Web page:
White Stork

These majestic birds can be seen flying gracefully through our skies. They are characterised by their striking white plumage, long necks, and impressive wingspans, and have black flight feathers and conical red bills. They’re often seen as symbols of good luck and prosperity and used to be known as the “courier of a new baby”.

White Storks are carnivores and eat small creatures such as insects, amphibians, reptiles, and small mammals, making them effective controllers of pest populations (woohoo). This natural pest control not only benefits agricultural communities but also contributes to the overall stability of ecosystems.

Often found near wetlands and grassy areas, they love these spots because they’re perfect for finding their favourite snacks like frogs, lizards, and other tiny creatures. 

They form lifelong bonds with their partners and are often seen building large, sturdy nests on top of trees, buildings, or even man-made platforms (an idea for your garden if you want to attract them to nest there). Many of these nests are known to last years.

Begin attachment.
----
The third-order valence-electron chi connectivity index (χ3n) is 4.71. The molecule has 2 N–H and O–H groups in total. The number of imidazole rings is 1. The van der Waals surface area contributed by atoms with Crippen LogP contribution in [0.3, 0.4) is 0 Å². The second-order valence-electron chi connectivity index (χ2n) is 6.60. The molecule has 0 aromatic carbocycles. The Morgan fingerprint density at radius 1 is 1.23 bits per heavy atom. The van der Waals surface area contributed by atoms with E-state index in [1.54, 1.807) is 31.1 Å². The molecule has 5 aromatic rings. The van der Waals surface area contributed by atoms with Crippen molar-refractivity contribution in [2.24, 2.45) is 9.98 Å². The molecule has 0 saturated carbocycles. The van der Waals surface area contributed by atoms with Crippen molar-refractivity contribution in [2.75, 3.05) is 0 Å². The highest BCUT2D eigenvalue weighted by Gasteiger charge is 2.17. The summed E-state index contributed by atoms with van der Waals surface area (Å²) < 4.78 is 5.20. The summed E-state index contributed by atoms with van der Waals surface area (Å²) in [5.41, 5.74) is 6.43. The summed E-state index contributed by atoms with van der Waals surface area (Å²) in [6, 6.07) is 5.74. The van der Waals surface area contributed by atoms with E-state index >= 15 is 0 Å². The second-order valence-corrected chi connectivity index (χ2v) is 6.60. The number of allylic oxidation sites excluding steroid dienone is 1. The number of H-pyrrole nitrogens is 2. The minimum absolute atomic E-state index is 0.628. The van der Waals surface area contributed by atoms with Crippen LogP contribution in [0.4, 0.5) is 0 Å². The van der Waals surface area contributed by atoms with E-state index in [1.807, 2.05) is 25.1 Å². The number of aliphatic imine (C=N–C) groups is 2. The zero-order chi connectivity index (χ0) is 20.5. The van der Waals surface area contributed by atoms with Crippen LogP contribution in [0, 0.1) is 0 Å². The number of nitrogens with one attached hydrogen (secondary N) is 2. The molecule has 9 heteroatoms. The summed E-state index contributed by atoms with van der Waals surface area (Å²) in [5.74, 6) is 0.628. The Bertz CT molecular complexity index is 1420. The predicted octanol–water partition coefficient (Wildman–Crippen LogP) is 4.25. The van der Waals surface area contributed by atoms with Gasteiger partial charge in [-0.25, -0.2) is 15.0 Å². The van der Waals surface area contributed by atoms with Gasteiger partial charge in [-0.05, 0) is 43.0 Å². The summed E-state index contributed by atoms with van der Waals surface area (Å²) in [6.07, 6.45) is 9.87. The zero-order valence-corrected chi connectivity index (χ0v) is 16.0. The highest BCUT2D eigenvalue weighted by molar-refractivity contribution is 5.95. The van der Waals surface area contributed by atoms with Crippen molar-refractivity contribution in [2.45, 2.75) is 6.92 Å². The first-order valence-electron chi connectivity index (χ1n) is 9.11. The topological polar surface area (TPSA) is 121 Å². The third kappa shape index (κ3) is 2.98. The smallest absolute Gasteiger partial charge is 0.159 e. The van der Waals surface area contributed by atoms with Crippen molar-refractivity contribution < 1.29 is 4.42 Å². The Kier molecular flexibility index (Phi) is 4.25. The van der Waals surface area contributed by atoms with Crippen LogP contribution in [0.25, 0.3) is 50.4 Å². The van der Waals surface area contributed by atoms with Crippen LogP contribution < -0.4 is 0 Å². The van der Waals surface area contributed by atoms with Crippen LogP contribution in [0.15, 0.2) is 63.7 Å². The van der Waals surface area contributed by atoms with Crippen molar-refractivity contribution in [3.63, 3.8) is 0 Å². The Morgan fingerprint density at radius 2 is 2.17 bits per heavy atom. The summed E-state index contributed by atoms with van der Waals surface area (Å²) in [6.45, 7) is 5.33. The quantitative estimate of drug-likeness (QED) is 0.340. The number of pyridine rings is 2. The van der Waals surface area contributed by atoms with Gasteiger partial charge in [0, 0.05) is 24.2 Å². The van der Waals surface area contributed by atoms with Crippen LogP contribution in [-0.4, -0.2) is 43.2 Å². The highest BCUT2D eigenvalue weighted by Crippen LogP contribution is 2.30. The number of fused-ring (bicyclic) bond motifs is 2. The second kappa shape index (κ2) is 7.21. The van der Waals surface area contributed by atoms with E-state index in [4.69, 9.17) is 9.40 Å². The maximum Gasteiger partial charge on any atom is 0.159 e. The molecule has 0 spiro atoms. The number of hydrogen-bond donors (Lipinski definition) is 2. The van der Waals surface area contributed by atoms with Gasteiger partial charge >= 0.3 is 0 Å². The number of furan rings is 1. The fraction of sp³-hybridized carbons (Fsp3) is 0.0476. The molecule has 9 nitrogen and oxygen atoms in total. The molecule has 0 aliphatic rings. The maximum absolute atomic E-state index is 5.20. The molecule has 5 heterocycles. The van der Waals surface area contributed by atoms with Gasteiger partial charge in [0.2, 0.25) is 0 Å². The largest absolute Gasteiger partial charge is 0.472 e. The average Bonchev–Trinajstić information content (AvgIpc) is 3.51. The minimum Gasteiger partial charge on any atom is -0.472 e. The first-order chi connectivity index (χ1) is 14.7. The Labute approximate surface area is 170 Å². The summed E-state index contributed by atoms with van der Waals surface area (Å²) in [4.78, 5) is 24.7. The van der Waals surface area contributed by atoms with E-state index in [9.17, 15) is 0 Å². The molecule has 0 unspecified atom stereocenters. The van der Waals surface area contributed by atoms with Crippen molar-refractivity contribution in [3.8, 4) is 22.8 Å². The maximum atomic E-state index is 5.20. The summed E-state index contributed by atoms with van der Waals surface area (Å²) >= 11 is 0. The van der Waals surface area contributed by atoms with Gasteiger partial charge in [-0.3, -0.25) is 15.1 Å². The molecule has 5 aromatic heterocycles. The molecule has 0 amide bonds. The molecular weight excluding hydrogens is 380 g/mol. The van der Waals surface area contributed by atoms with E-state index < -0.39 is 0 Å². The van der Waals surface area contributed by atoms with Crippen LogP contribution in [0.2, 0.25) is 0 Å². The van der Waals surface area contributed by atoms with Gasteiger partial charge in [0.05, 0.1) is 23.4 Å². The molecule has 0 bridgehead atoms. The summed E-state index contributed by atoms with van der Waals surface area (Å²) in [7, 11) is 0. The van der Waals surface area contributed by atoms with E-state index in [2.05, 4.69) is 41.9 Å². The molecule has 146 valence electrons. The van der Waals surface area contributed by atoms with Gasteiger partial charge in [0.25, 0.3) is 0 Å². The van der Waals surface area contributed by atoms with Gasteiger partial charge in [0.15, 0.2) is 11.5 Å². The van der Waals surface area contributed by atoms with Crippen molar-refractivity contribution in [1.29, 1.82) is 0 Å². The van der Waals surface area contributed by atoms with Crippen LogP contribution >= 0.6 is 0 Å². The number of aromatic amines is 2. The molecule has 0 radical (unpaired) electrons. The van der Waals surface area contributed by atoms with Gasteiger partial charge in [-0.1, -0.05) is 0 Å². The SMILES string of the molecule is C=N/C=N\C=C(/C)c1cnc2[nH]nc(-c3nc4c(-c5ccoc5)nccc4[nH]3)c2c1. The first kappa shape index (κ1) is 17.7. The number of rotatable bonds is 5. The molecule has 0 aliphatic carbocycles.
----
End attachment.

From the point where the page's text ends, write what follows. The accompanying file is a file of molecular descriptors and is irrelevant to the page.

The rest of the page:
Dedicated parents, always building strong and safe nests made from grass, twigs, and other materials, they breed in greater numbers in areas with open grasslands. Each year, the female normally lays one clutch of around 4 eggs which usually hatch around 33-34 days after being laid. Both parents take turns incubating the egg and feeding the young.

Adventure lovers and long-distance migratory birds that travel between sub-Saharan Africa and Europe, depending on the climate. They prefer warmer weather, and they winter in various African countries to escape the bitterly cold European winters. They are social birds and are normally found in large flocks when migrating. 

White Storks do face numerous challenges that threaten their population. Such as land development and agriculture which pose a threat to their nesting and foraging grounds. As well as factors like pollution, climate change, and collisions with power lines and wind turbines have further impacted their numbers. There are a few things we can do to help prevent this from happening. We can be mindful of where we build structures on our sites and use less harmful chemicals in our farming and our gardens. 

Next time you’re driving around the farm and you come across a White Stork, stop and appreciate the value it adds to, not only Fairview Estates eco-system, but the eco-system as a whole.

Photo credit:

Top image: @africa_thru_my_lens 

Bottom image: Gillian Holliday